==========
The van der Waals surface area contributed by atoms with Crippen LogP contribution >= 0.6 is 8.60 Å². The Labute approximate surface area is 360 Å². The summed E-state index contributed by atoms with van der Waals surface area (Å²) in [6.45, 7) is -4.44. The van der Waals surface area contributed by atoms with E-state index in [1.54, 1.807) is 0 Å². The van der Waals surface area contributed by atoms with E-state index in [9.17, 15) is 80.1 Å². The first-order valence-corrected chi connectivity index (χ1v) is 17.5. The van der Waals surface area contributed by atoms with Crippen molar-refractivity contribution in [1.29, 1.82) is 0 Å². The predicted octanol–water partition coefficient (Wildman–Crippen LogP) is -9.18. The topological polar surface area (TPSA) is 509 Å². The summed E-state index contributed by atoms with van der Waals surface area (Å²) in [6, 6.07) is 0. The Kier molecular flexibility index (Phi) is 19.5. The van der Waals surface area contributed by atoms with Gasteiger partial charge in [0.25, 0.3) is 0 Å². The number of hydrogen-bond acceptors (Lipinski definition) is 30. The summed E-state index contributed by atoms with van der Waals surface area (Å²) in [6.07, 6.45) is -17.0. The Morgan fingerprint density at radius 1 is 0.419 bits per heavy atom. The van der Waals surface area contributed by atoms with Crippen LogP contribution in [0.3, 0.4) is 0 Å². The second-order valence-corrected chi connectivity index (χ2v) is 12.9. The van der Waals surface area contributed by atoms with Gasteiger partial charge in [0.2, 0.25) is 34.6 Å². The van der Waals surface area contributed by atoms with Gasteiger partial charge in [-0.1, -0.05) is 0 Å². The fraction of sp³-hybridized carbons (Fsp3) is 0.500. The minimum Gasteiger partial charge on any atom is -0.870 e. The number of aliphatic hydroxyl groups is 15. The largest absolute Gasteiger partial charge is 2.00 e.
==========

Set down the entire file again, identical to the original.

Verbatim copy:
The van der Waals surface area contributed by atoms with Crippen LogP contribution >= 0.6 is 8.60 Å². The Labute approximate surface area is 360 Å². The summed E-state index contributed by atoms with van der Waals surface area (Å²) in [6.45, 7) is -4.44. The van der Waals surface area contributed by atoms with E-state index in [1.54, 1.807) is 0 Å². The van der Waals surface area contributed by atoms with E-state index in [9.17, 15) is 80.1 Å². The first-order valence-corrected chi connectivity index (χ1v) is 17.5. The van der Waals surface area contributed by atoms with Crippen molar-refractivity contribution in [1.29, 1.82) is 0 Å². The predicted octanol–water partition coefficient (Wildman–Crippen LogP) is -9.18. The topological polar surface area (TPSA) is 509 Å². The summed E-state index contributed by atoms with van der Waals surface area (Å²) in [6, 6.07) is 0. The Kier molecular flexibility index (Phi) is 19.5. The van der Waals surface area contributed by atoms with Gasteiger partial charge in [0.25, 0.3) is 0 Å². The number of hydrogen-bond acceptors (Lipinski definition) is 30. The summed E-state index contributed by atoms with van der Waals surface area (Å²) in [6.07, 6.45) is -17.0. The Morgan fingerprint density at radius 1 is 0.419 bits per heavy atom. The van der Waals surface area contributed by atoms with Crippen LogP contribution in [0.3, 0.4) is 0 Å². The second-order valence-corrected chi connectivity index (χ2v) is 12.9. The van der Waals surface area contributed by atoms with Gasteiger partial charge in [0.2, 0.25) is 34.6 Å². The van der Waals surface area contributed by atoms with Gasteiger partial charge in [-0.1, -0.05) is 0 Å². The fraction of sp³-hybridized carbons (Fsp3) is 0.500. The minimum Gasteiger partial charge on any atom is -0.870 e. The number of aliphatic hydroxyl groups is 15. The largest absolute Gasteiger partial charge is 2.00 e.